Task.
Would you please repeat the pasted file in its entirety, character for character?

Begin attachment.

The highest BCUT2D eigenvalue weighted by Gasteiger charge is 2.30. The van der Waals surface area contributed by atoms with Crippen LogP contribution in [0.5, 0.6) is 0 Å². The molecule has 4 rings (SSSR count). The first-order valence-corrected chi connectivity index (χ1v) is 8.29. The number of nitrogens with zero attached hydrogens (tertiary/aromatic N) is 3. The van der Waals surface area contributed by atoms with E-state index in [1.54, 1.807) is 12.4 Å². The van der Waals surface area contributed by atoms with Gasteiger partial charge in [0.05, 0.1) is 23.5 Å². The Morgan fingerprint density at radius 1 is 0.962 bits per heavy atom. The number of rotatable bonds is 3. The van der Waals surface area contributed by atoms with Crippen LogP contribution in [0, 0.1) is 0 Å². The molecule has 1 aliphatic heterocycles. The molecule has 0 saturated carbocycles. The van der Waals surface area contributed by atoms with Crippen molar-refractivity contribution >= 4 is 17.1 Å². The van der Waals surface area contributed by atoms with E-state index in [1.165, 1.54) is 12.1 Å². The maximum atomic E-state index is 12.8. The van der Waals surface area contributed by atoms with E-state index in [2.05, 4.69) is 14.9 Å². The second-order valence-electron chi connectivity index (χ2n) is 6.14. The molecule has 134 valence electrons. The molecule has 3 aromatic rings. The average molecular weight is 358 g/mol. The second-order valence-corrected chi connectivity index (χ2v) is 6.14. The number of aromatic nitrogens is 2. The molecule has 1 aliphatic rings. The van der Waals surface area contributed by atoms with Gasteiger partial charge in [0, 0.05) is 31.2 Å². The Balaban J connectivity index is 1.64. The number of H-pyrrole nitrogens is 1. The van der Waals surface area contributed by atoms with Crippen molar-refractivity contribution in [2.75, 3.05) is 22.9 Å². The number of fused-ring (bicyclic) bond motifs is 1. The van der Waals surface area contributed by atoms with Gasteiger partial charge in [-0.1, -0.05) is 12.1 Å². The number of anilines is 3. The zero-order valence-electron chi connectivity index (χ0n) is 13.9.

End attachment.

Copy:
The highest BCUT2D eigenvalue weighted by Gasteiger charge is 2.30. The van der Waals surface area contributed by atoms with Crippen LogP contribution in [0.5, 0.6) is 0 Å². The molecule has 4 rings (SSSR count). The first-order valence-corrected chi connectivity index (χ1v) is 8.29. The number of nitrogens with zero attached hydrogens (tertiary/aromatic N) is 3. The van der Waals surface area contributed by atoms with E-state index in [1.54, 1.807) is 12.4 Å². The van der Waals surface area contributed by atoms with Gasteiger partial charge in [0.05, 0.1) is 23.5 Å². The Morgan fingerprint density at radius 1 is 0.962 bits per heavy atom. The number of rotatable bonds is 3. The van der Waals surface area contributed by atoms with Crippen LogP contribution in [0, 0.1) is 0 Å². The molecule has 1 aliphatic heterocycles. The molecule has 0 saturated carbocycles. The van der Waals surface area contributed by atoms with Crippen molar-refractivity contribution >= 4 is 17.1 Å². The van der Waals surface area contributed by atoms with E-state index in [1.165, 1.54) is 12.1 Å². The maximum atomic E-state index is 12.8. The van der Waals surface area contributed by atoms with E-state index in [2.05, 4.69) is 14.9 Å². The second-order valence-electron chi connectivity index (χ2n) is 6.14. The molecule has 134 valence electrons. The molecule has 3 aromatic rings. The average molecular weight is 358 g/mol. The second-order valence-corrected chi connectivity index (χ2v) is 6.14. The number of aromatic nitrogens is 2. The molecule has 1 aliphatic rings. The van der Waals surface area contributed by atoms with Gasteiger partial charge in [0, 0.05) is 31.2 Å². The Balaban J connectivity index is 1.64. The number of H-pyrrole nitrogens is 1. The van der Waals surface area contributed by atoms with Crippen molar-refractivity contribution in [2.75, 3.05) is 22.9 Å². The number of fused-ring (bicyclic) bond motifs is 1. The van der Waals surface area contributed by atoms with Gasteiger partial charge in [-0.1, -0.05) is 12.1 Å². The number of anilines is 3. The zero-order valence-electron chi connectivity index (χ0n) is 13.9.